While advocates are relieved at the fund’s passage, the date when applications will start being accepted still hasn’t been announced. Further, qualifying for the highest amounts depends on applicants’ ability to gather the lengthy list of documents proving their identity, residency in the state, and tax returns. Local advocates and members of the Fund Excluded Workers Coalition—made up of New York grassroots organizations such as Make the Road New York, NDLON, New York Communities for Change, and the Street Vendor Project—are leading a multilingual education campaign to inform people of the fund and help applicants gather all necessary paperwork. 

A considerable amount of effort and planning went into making the fund’s conception and execution possible. Zack Lerner, organizing director with New York Communities for Change, noted how the hunger strike was a culmination of a year of organizing and solidarity, meeting with lawmakers, shutting down bridges, and protesting outside the mansions of New York billionaires in the Hamptons and other wealthy areas. Advocates are now turning their efforts to getting the fund implemented quickly because the people who need that relief and aid have waited and fought for long enough.

“I have been a part of many state campaigns, campaigns around the budget, housing and other things, but this was probably one of the best campaigns and coalitions that I have been a part of in my years of organizing,” Lerner said. “We had trust built across all of these organizations across the state. It was just this magical moment where we were all in this fight together. We were gonna win and we were gonna do whatever it took.”

Notably, a successful fight to increase taxes on the extremely wealthy also happened parallel to the fund’s passage. New York’s $212 billion budget raised taxes on the state’s wealthiest people as well as corporations, which helped make the fund’s acceptance in the state legislature more possible.

“The state wasn’t able to say, ‘There’s no money,’” Marin-Molina said. “We can always point to Jeff Bezos making $13 billion in one day during the pandemic. It was an important argument to be able to change the way you’re looking at the state budget. This is also not the end … It is one victory and we hope that we can build on it.”

Others are taking their opportunity to build on the hunger strikers’ success. Workers in Iowa are now demanding for a $20 million fund to provide relief to undocumented people, previously incarcerated people, and other excluded workers. Next door in New Jersey, the day the Fund Excluded Workers coalition announced their victory in New York, immigrant workers started their own hunger strike with the hopes of pressuring state officials to provide relief to undocumented people and others excluded from pandemic aid. Hunger strikers from New York met with community members in New Jersey as they were considering the hunger strike.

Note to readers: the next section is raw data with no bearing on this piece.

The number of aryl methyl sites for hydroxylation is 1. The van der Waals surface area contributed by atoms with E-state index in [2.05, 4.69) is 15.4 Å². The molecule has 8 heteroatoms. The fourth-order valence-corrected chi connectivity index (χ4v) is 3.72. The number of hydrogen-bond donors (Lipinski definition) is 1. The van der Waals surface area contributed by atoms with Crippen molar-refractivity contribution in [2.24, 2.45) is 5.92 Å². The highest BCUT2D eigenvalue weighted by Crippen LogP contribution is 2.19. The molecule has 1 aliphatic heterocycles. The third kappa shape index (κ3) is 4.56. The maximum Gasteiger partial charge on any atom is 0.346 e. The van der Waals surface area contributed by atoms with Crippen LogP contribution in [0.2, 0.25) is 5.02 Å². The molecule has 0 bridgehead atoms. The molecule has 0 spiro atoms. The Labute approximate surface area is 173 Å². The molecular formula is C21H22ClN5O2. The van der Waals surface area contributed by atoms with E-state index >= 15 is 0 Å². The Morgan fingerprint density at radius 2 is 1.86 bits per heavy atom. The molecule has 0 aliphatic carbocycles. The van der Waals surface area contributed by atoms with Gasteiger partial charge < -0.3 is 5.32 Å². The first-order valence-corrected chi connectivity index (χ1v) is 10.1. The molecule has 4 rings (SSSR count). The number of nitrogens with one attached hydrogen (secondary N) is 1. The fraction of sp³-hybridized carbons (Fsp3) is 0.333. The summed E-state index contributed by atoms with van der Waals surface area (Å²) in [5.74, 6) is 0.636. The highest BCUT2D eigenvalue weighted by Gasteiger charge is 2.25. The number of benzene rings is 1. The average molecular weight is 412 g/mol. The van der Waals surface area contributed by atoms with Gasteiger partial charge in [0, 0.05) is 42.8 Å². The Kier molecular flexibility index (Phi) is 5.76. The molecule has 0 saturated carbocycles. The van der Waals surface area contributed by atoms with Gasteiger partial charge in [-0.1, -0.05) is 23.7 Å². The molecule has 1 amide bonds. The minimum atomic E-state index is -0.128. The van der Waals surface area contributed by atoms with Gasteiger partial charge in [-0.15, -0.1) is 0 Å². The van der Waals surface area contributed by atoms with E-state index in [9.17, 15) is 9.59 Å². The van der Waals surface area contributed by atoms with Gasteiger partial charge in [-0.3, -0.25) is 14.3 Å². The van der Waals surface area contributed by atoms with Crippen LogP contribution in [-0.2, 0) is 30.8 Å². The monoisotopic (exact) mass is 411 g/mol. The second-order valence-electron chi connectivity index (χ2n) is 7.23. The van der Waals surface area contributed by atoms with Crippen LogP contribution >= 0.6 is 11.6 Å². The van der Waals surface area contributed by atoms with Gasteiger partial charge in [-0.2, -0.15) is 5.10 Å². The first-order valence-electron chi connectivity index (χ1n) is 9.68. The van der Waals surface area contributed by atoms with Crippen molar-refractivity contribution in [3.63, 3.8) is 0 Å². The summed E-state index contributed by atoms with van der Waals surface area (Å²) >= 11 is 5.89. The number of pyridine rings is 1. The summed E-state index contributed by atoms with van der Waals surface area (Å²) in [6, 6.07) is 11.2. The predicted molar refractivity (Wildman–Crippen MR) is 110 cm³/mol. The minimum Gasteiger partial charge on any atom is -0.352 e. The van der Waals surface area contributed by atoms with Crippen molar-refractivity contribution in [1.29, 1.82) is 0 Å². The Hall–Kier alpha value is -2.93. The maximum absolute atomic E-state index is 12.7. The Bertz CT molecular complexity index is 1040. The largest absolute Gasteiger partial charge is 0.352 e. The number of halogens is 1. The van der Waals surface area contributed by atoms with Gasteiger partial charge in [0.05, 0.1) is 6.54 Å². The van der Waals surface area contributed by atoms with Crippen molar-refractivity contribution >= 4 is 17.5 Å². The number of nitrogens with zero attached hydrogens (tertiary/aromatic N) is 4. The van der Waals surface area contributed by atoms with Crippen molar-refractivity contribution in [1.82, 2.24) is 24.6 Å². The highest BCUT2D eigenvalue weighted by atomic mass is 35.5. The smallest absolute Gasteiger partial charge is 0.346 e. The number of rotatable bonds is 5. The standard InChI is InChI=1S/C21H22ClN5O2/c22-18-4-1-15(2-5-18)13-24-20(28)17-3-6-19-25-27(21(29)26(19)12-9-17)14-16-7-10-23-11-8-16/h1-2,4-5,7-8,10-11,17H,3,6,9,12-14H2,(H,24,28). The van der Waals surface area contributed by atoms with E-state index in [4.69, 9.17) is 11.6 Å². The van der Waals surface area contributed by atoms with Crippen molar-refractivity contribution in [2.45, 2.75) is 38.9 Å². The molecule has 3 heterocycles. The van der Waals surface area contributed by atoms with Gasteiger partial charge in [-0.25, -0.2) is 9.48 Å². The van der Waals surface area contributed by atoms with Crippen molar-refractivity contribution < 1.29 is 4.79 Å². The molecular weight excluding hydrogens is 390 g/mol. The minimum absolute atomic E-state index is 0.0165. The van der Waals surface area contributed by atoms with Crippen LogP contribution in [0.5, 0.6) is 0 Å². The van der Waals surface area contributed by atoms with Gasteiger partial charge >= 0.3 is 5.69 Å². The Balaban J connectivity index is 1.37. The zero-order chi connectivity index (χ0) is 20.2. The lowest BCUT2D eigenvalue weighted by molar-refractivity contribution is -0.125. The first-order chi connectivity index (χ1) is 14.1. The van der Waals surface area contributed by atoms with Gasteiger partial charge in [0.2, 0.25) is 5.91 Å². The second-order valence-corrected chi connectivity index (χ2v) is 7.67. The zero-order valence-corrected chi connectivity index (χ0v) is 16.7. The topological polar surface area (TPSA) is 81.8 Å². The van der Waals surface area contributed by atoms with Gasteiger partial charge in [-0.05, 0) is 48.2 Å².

“With the support and the energy and inspiration of what was happening in New York, folks in New Jersey started to think about what that could look like here and thus was born this wonderful, powerful, exhausting fast,” said Nedia Morsy, organizing director of Make the Road New Jersey

Like their counterparts in New York, the New Jersey strikers are also dealing with pandemic fatigue and economic insecurity enabled by government neglect and the lack of respect for workers. Their hunger strike is a way of proclaiming their resilience and power, as well as a refusal to let state and local officials ignore their need for support and relief. When Morsy spoke to Prism, the hunger strike, which she’s also a part of, was on day seven. 

“Even in all of this chaos, our members are coming to actions, coming to meetings, strategizing, [and] coming into their own power … We are not sacrificial people,” Morsy said. “This hunger strike is testament to the fact that we are going to fight for our lives. It’s been over a year and New Jersey lawmakers have no more time to waste.”

Noemi Ruiz, a single mother from Mexico, was inspired to join the hunger strike in New Jersey by her 8-year-old daughter. Ruiz works at a panaderia and has been able to get by through food donations from local churches. She’s been in the U.S. for two decades and hasn’t stopped working since. She’s struggling with rent, utilities, and medical bills.

“I want to cry. I want to scream. We want officials to hear us. They are responsible for creating solutions for our community,” she said. “This is not charity, it is a humanitarian act. We deserve respect and dignity too.”

María Inés Taracena is a contributing writer covering workers’ rights at Prism. Originally from Guatemala, she's currently a news producer at Democracy Now! in New York City focusing on Central America...